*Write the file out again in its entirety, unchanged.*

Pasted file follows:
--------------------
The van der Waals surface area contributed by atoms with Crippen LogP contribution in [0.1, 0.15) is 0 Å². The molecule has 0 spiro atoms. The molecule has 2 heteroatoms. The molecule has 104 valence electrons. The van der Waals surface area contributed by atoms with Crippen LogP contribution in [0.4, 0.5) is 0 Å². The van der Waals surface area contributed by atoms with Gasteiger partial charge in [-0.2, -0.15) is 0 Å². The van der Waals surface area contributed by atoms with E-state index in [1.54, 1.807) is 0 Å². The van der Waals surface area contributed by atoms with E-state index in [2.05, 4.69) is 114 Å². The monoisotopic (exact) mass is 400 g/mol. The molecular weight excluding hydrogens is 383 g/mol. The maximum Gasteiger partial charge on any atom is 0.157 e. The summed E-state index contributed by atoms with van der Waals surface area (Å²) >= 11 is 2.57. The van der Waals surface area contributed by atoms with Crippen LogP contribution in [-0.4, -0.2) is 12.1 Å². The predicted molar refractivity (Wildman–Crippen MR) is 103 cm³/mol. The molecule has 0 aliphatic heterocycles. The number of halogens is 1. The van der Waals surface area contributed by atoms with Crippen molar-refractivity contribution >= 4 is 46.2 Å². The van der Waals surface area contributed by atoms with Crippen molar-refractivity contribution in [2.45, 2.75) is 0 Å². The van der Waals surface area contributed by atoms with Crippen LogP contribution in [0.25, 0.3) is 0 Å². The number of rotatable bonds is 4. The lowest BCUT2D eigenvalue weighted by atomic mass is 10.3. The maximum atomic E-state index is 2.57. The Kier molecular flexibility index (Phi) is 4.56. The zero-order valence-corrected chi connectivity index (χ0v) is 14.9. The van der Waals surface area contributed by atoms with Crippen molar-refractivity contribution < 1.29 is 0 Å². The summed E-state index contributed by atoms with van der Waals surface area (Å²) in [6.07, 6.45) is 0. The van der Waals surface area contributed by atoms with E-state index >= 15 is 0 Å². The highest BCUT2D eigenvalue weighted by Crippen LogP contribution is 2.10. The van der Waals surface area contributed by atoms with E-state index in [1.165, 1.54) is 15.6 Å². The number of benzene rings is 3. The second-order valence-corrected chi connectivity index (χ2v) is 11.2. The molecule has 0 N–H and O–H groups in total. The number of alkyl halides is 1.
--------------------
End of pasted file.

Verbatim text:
The van der Waals surface area contributed by atoms with Crippen LogP contribution in [0.1, 0.15) is 0 Å². The molecule has 0 spiro atoms. The molecule has 2 heteroatoms. The molecule has 104 valence electrons. The van der Waals surface area contributed by atoms with Crippen LogP contribution in [0.4, 0.5) is 0 Å². The van der Waals surface area contributed by atoms with Gasteiger partial charge in [-0.2, -0.15) is 0 Å². The van der Waals surface area contributed by atoms with E-state index in [1.54, 1.807) is 0 Å². The van der Waals surface area contributed by atoms with E-state index in [2.05, 4.69) is 114 Å². The monoisotopic (exact) mass is 400 g/mol. The molecular weight excluding hydrogens is 383 g/mol. The maximum Gasteiger partial charge on any atom is 0.157 e. The summed E-state index contributed by atoms with van der Waals surface area (Å²) >= 11 is 2.57. The van der Waals surface area contributed by atoms with Crippen LogP contribution in [-0.4, -0.2) is 12.1 Å². The predicted molar refractivity (Wildman–Crippen MR) is 103 cm³/mol. The molecule has 0 aliphatic heterocycles. The number of halogens is 1. The van der Waals surface area contributed by atoms with Crippen molar-refractivity contribution >= 4 is 46.2 Å². The van der Waals surface area contributed by atoms with Crippen molar-refractivity contribution in [2.45, 2.75) is 0 Å². The van der Waals surface area contributed by atoms with Crippen LogP contribution in [0.25, 0.3) is 0 Å². The number of rotatable bonds is 4. The lowest BCUT2D eigenvalue weighted by atomic mass is 10.3. The maximum atomic E-state index is 2.57. The Kier molecular flexibility index (Phi) is 4.56. The zero-order valence-corrected chi connectivity index (χ0v) is 14.9. The van der Waals surface area contributed by atoms with Crippen molar-refractivity contribution < 1.29 is 0 Å². The summed E-state index contributed by atoms with van der Waals surface area (Å²) in [6.07, 6.45) is 0. The van der Waals surface area contributed by atoms with E-state index >= 15 is 0 Å². The highest BCUT2D eigenvalue weighted by Crippen LogP contribution is 2.10. The van der Waals surface area contributed by atoms with E-state index in [1.165, 1.54) is 15.6 Å². The number of benzene rings is 3. The second-order valence-corrected chi connectivity index (χ2v) is 11.2. The molecule has 0 N–H and O–H groups in total. The number of alkyl halides is 1.